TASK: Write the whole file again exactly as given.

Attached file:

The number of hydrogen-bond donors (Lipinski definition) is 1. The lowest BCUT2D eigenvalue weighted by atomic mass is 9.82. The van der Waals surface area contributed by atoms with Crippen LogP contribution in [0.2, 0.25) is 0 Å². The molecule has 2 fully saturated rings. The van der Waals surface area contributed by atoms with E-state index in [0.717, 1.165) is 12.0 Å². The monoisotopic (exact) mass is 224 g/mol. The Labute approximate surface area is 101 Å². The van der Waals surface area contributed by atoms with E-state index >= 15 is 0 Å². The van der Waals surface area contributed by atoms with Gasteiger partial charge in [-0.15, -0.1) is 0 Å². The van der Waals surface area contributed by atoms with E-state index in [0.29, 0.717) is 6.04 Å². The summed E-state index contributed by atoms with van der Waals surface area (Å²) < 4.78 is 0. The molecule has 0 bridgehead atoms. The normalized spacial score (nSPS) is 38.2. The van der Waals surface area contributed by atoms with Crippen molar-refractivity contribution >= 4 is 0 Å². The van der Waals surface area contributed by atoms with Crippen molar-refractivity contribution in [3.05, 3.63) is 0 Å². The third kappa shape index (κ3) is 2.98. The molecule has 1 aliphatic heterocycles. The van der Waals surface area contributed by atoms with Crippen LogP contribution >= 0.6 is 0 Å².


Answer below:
The number of hydrogen-bond donors (Lipinski definition) is 1. The lowest BCUT2D eigenvalue weighted by atomic mass is 9.82. The van der Waals surface area contributed by atoms with Crippen LogP contribution in [0.2, 0.25) is 0 Å². The molecule has 2 fully saturated rings. The van der Waals surface area contributed by atoms with E-state index in [0.717, 1.165) is 12.0 Å². The monoisotopic (exact) mass is 224 g/mol. The Labute approximate surface area is 101 Å². The van der Waals surface area contributed by atoms with E-state index >= 15 is 0 Å². The van der Waals surface area contributed by atoms with Gasteiger partial charge in [-0.15, -0.1) is 0 Å². The van der Waals surface area contributed by atoms with E-state index in [0.29, 0.717) is 6.04 Å². The summed E-state index contributed by atoms with van der Waals surface area (Å²) < 4.78 is 0. The molecule has 0 bridgehead atoms. The normalized spacial score (nSPS) is 38.2. The van der Waals surface area contributed by atoms with Crippen molar-refractivity contribution >= 4 is 0 Å². The van der Waals surface area contributed by atoms with Crippen molar-refractivity contribution in [3.05, 3.63) is 0 Å². The third kappa shape index (κ3) is 2.98. The molecule has 1 aliphatic heterocycles. The van der Waals surface area contributed by atoms with Crippen LogP contribution >= 0.6 is 0 Å².